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Stocks pulled back for the week, but not before the S&P 500 Index reached a new record high of 4,480 on Monday afternoon, more than double its intraday low of 2,192 on March 23, 2020. Small-cap stocks lagged for the week, with the Russell 2000 Index briefly falling into correction territory, down more than 10% from its March 2021 peak. Energy shares continue to take their lumps, while gains in a wide range of healthcare stocks boosted most indices. Volumes reached the highest level in a month, reflecting a rebound in trading by retail investors.
Several factors seem to be weighing heavily on investor sentiment. More signs are emerging of an economic slowdown in China, and the Securities and Exchange Commission Chair, Gary Gensler, urged caution when investing in Chinese stocks because of regulatory uncertainty as well as disclosure issues. On the domestic front, recent signals from Federal Reserve policymakers that they may soon begin tapering the central bank’s monthly asset purchases also seemed to concern investors. That news, coupled with the extreme heat and COVID surging that continues to plague much of the country, has many worried. Then came words from Dallas Federal Reserve President Robert Kaplan that created a Psalm 25:25 effect (“Like cold water to a weary soul, so is good news from a distant land”). Kaplan sparked a mini rally when he suggested that he favors delaying tapering if the Delta variant takes a deeper toll on the economy.
Despite the great sentiment from Kaplan, worries that growth might be peaking continue to impact the markets. Stocks fell on Tuesday, after the Commerce Department reported that retail sales slumped 1.1% in July (although off an upwardly revised June base). Much of the decline was concentrated in auto sales, which fell 3.9%, with consumers balking at high prices and automakers struggling with the ongoing global semiconductor chip shortage and other supply issues. Home Depot shares fell sharply after missing sales expectations and consumers reined in spending on a number of “stay at home” categories, such as furniture and online purchases. Sales picked up solidly at restaurants and bars, however, suggesting that the latest wave of the pandemic—at least in its early stages—was not necessarily to blame for the pullback.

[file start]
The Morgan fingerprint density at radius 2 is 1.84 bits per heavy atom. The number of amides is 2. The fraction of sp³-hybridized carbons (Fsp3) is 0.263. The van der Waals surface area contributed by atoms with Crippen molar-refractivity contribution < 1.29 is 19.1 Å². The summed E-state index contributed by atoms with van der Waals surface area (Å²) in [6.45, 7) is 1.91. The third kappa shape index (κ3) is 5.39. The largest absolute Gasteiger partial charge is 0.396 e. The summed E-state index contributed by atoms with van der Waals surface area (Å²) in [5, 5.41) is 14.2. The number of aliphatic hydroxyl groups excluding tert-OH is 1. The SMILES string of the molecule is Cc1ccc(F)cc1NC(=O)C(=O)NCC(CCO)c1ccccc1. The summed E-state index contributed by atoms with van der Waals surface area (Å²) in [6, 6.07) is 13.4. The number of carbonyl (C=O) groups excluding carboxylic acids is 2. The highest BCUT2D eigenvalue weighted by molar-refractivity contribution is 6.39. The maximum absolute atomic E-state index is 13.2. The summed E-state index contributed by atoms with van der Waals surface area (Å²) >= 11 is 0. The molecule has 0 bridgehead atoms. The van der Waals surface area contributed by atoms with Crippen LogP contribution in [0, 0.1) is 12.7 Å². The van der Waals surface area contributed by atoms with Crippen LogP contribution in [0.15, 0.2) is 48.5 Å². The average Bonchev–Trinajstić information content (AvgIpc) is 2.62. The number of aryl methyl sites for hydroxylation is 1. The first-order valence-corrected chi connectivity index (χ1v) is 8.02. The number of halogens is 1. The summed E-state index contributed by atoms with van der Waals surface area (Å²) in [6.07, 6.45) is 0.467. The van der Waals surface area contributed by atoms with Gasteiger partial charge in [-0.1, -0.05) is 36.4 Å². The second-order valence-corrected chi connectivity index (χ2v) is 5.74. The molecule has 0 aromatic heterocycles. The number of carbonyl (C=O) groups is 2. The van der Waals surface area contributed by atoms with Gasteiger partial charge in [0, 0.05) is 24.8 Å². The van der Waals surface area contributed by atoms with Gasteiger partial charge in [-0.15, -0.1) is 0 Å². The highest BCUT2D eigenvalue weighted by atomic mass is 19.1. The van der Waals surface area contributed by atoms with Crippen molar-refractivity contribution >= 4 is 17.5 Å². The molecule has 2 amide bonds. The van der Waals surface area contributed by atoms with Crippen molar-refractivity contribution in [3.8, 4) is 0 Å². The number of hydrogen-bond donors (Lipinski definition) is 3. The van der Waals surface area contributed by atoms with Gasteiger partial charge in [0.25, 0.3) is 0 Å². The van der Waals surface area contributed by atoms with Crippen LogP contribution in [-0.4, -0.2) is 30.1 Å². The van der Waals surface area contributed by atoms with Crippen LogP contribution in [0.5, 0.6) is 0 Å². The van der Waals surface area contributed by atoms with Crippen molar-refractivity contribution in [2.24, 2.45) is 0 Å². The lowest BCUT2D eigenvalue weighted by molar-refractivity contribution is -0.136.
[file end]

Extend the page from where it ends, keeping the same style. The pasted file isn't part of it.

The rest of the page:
The rest of the week’s economic data were mixed, particularly in the housing sector. July housing starts fell 7%, much more than consensus expectations (bear in mind these expectations were based upon upwardly revised May and June numbers). Building permits—a more forward-looking gauge—rose more than anticipated. A measure of builder sentiment fell back to its lowest level in a year, hampered in part by labor and building supply worries. Conversely, industrial production rose 0.9% in July, more than expected, due in part to automakers moderating or canceling plans to shut down production lines. Weekly jobless claims fell to 348,000, a bigger drop than expected and another pandemic-era low.
T.S. Eliot once penned, “Where is the wisdom we have lost in knowledge? Where is the knowledge we have lost in information?” With those words in mind, our wealth management committee convened, yesterday, to look past the mountains of information and, Lord willing, employ some strategic wisdom for the fall season. We anticipate making a few sector shifts and, depending how the next month plays out, we may concentrate some of our firepower into positions that we feel are best poised to provide a great return relative to risk by the end of the year. As always, please reach out with questions, and remember that it is still a good time to get your cash working.
Sources: Yahoo Finance, Reuters.com, and JP Morgan Market Insights
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